follow Dictionary.com

How do you spell Hannukah?

syphon

[sahy-fuh n] /ˈsaɪ fən/
noun, verb (used with object), verb (used without object)
1.
Dictionary.com Unabridged
Based on the Random House Dictionary, © Random House, Inc. 2014.
Cite This Source
Examples from the web for syphon
  • Yet the state manages to syphon those off too, by heavily taxing consumption.
  • The also conspire to channel, syphon and launder millions of dollars worth of grant money from the government.
  • Install syphon instead of snubber for steam pressure gauges.
  • syphon all liquid from the trap and drain using a soft rubber or plastic hose.
  • There are two basic types of conventional spray guns: syphon-feed and gravity feed.
British Dictionary definitions for syphon

siphon

/ˈsaɪfən/
noun
1.
a tube placed with one end at a certain level in a vessel of liquid and the other end outside the vessel below this level, so that liquid pressure forces the liquid through the tube and out of the vessel by gravity
2.
3.
(zoology) any of various tubular organs in different aquatic animals, such as molluscs and elasmobranch fishes, through which a fluid, esp water, passes
verb
4.
(often foll by off) to pass or draw off through or as if through a siphon
Derived Forms
siphonage, noun
siphonal, siphonic (saɪˈfɒnɪk) adjective
Word Origin
C17: from Latin sīphō, from Greek siphōn siphon

syphon

/ˈsaɪfən/
noun
1.
a variant spelling of siphon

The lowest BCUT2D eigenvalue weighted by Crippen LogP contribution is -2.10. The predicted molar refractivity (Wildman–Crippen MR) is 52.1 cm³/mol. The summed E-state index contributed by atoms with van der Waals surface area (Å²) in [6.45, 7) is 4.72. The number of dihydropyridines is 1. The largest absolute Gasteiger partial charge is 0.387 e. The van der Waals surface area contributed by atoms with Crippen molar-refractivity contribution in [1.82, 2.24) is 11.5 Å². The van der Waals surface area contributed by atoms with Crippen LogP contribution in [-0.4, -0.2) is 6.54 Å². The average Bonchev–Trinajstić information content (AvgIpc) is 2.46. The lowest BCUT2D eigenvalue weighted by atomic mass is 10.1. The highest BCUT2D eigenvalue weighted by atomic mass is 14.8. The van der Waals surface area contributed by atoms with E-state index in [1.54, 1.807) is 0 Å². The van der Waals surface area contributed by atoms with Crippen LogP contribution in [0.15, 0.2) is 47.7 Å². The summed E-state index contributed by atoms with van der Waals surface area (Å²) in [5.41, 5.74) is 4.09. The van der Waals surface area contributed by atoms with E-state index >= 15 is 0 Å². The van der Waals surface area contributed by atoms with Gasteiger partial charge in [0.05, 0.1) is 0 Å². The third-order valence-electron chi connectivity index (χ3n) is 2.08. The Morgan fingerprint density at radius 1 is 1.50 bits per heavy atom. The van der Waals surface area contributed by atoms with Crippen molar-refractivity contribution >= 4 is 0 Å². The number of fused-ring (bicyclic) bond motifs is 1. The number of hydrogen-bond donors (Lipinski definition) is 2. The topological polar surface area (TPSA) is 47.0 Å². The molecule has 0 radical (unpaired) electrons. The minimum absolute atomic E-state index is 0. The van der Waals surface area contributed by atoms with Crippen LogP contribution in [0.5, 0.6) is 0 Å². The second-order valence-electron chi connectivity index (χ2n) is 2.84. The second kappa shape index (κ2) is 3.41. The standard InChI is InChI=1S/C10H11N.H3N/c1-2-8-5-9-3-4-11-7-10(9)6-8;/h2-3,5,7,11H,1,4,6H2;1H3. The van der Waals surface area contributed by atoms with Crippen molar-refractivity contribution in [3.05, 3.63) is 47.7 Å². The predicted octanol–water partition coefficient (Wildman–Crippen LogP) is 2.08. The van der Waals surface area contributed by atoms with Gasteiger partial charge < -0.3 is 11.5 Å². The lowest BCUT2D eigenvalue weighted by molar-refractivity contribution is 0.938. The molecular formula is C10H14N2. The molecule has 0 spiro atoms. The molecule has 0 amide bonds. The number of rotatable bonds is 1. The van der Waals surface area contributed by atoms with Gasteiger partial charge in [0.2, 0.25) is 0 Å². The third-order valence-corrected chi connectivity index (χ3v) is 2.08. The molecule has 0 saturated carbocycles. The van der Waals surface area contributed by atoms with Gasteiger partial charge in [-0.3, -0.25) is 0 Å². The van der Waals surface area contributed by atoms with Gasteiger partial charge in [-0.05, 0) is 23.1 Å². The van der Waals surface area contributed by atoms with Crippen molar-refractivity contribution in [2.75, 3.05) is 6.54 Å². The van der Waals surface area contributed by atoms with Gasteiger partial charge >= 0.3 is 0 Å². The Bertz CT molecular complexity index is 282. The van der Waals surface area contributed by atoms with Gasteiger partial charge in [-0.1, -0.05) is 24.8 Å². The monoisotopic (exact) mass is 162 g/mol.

Collins English Dictionary - Complete & Unabridged 2012 Digital Edition
© William Collins Sons & Co. Ltd. 1979, 1986 © HarperCollins
Publishers 1998, 2000, 2003, 2005, 2006, 2007, 2009, 2012
Cite This Source
Encyclopedia Article for syphon

siphon

instrument, usually in the form of a tube bent to form two legs of unequal length, for conveying liquid over the edge of a vessel and delivering it at a lower level. Siphons may be of any size; they are used in civil engineering to transfer water or other fluids over elevations. The action depends upon the influence of gravity (not, as sometimes thought, on the difference in atmospheric pressure-a siphon will work in a vacuum) and upon the cohesive forces that prevent the columns of liquid in the legs of the siphon from breaking under their own weight. Water has been lifted more than 35 feet (11 m) by a siphon

Learn more about siphon with a free trial on Britannica.com
Encyclopedia Britannica, 2008. Encyclopedia Britannica Online.
Cite This Source

Word of the Day

Difficulty index for syphon

Few English speakers likely know this word

Word Value for syphon

14
14
Scrabble Words With Friends

Nearby words for syphon